A man was caught growing cannabis in his home after police noticed it was the only house in the street with no snow on the roof.
Officers found 431 illegal plants growing in Tu H Ma's house in Shottens Close, Beaumont Leys, Leicester, on January 25.
They also discovered heat lamps, and the loft space had been converted to hold extraction equipment.
Ma (54), who was living with his second wife and two young children, admitted producing the class B drug and was jailed for two-and-a-half years at Leicester Crown Court on Wednesday.
John Hallissey, prosecuting, said police went to the premises as all the other roofs in the street were covered in snow and there was a pungent aroma of cannabis outside.
The defendant and his family were sharing one bedroom, while two other bedrooms had been converted to grow cannabis.
Mr Hallissey told the court: "It was a professional set up.
"There were far more plants than could be fully grown on the premises."
The court heard there was an estimated yield of 4.75kg, with a wholesale value of £14,000.
However, the harvest from several crops could have had an annual street value of up to £108,000 a year.
Probation officer Paul Yates gave a verbal pre-sentence report in court.
He said Ma, a Vietnamese refugee, came to the UK in 1987 and obtained British citizenship in 1995.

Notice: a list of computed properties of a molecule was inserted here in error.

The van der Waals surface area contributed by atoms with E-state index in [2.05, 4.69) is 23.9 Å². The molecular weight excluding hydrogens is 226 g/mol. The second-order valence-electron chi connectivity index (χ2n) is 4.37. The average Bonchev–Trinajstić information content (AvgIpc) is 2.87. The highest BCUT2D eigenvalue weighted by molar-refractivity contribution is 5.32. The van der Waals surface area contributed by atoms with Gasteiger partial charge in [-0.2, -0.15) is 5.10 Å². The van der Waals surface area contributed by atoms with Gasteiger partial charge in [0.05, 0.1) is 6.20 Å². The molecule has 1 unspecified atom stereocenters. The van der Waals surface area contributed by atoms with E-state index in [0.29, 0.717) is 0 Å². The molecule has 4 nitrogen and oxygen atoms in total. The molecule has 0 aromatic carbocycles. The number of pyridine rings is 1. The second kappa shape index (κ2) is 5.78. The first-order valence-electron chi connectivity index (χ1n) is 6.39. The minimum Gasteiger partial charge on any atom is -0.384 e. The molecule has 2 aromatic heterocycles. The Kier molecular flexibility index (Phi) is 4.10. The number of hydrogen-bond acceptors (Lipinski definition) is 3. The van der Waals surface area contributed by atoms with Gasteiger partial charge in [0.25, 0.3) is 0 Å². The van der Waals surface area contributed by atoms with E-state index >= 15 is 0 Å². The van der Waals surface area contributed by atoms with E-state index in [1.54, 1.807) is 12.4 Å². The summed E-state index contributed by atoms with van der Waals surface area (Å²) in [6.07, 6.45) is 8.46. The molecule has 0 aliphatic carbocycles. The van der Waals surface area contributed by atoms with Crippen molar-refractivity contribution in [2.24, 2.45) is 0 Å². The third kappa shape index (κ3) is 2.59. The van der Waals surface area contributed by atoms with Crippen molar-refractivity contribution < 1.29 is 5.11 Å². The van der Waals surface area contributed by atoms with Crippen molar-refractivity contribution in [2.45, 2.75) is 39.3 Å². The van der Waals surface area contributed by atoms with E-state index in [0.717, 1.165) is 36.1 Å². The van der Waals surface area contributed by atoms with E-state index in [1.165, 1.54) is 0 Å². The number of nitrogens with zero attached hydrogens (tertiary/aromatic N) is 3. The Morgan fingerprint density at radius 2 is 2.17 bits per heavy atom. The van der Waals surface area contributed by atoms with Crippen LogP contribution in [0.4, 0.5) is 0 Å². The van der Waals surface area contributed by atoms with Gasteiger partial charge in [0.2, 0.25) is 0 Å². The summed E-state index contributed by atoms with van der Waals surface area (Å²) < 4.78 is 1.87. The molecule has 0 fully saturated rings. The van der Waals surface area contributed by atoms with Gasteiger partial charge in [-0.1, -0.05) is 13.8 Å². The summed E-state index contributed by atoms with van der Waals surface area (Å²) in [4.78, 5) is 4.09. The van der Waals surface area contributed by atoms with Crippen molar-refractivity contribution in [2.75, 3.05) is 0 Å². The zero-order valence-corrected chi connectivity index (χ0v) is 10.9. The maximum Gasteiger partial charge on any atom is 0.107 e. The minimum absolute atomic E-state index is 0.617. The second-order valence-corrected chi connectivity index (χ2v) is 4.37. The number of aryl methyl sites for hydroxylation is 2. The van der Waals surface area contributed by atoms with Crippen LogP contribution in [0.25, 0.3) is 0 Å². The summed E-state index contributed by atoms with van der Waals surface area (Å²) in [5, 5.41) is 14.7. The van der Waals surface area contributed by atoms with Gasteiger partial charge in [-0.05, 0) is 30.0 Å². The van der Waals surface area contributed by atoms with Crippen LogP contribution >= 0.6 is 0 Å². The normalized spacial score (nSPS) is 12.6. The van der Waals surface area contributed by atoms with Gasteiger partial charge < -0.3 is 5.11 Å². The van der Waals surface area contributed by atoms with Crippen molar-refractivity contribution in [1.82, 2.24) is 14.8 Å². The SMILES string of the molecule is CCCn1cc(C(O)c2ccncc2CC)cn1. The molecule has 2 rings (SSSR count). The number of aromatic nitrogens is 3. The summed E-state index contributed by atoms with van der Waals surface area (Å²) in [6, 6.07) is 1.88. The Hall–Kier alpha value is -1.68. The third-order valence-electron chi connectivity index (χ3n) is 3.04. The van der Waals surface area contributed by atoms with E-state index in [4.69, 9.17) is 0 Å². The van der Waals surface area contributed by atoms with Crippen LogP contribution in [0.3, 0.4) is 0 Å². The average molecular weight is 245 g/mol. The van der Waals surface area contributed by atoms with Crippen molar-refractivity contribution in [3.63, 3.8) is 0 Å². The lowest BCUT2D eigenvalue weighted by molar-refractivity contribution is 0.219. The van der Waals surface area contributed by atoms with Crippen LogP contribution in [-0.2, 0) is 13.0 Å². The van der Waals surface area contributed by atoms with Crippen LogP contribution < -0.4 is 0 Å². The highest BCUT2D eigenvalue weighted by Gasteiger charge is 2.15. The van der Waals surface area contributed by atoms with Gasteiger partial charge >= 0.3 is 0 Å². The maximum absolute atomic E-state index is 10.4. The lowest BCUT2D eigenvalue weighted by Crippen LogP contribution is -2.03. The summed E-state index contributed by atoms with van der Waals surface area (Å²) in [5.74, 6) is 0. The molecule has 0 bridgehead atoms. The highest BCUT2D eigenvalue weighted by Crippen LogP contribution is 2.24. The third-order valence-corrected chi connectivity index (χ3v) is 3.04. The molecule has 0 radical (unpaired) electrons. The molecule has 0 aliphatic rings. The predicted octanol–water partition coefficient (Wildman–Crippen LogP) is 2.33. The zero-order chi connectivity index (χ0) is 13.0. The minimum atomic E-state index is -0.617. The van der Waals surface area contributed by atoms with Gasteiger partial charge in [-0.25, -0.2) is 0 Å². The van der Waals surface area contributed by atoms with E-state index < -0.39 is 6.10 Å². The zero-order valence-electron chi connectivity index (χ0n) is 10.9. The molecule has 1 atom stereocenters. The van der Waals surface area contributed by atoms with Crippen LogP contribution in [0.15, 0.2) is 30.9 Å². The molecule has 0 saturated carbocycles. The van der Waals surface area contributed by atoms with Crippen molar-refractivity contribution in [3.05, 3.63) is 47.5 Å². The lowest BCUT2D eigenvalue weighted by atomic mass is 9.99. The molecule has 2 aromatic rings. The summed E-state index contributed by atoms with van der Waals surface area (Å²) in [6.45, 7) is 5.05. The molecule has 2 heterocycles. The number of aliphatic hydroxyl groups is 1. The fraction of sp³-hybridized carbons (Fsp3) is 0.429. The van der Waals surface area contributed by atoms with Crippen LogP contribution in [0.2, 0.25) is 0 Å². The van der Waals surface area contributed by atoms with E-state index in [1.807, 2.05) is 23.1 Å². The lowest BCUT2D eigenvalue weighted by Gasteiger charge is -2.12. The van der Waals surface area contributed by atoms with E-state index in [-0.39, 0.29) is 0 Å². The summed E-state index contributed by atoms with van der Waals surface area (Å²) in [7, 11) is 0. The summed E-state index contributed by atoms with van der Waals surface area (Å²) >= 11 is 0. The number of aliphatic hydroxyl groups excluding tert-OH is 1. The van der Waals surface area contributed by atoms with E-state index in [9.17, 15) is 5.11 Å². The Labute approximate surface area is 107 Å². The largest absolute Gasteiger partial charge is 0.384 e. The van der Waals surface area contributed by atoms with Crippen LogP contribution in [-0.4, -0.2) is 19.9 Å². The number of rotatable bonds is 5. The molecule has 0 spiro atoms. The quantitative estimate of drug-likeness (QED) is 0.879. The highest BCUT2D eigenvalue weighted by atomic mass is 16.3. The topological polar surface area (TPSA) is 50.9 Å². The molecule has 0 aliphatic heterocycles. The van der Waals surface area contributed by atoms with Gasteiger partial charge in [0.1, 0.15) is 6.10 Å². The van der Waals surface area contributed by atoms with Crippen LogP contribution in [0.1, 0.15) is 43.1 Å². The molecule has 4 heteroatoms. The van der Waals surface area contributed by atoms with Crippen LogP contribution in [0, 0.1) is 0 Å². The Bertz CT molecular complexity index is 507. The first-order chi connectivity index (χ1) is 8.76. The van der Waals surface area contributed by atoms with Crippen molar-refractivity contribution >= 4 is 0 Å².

Mr Yates said the defendant was unable to pay his first wife a £28,500 divorce settlement and borrowed the money from a contact in his community.
After that, he was under pressure to repay the debt.
Mr Yates said: "It was suggested he could repay it by way of allowing his property to be used for the activities described. He agreed to have the equipment installed in his property and to supervise it, by tending to the crop through three cycles.
"He says he's never used cannabis and initially resisted. He depicted himself as someone driven to this course of action through desperation."
Jasmine Kumar, mitigating, said Ma was employed part-time in the kitchen of a takeaway.
She said: "He provides a caring role to his children."
If he was jailed, his wife's job as a carer would be in jeopardy, she said.
Sentencing, Recorder Richard Swain said: "It's said it was to pay off a debt and pressure was imposed to carry out this unlawful trade. Cannabis was grown by you in a house occupied by two young children, aged nine and six."• Read more court and crime news at www.thisisleicestershire.co.uk/crime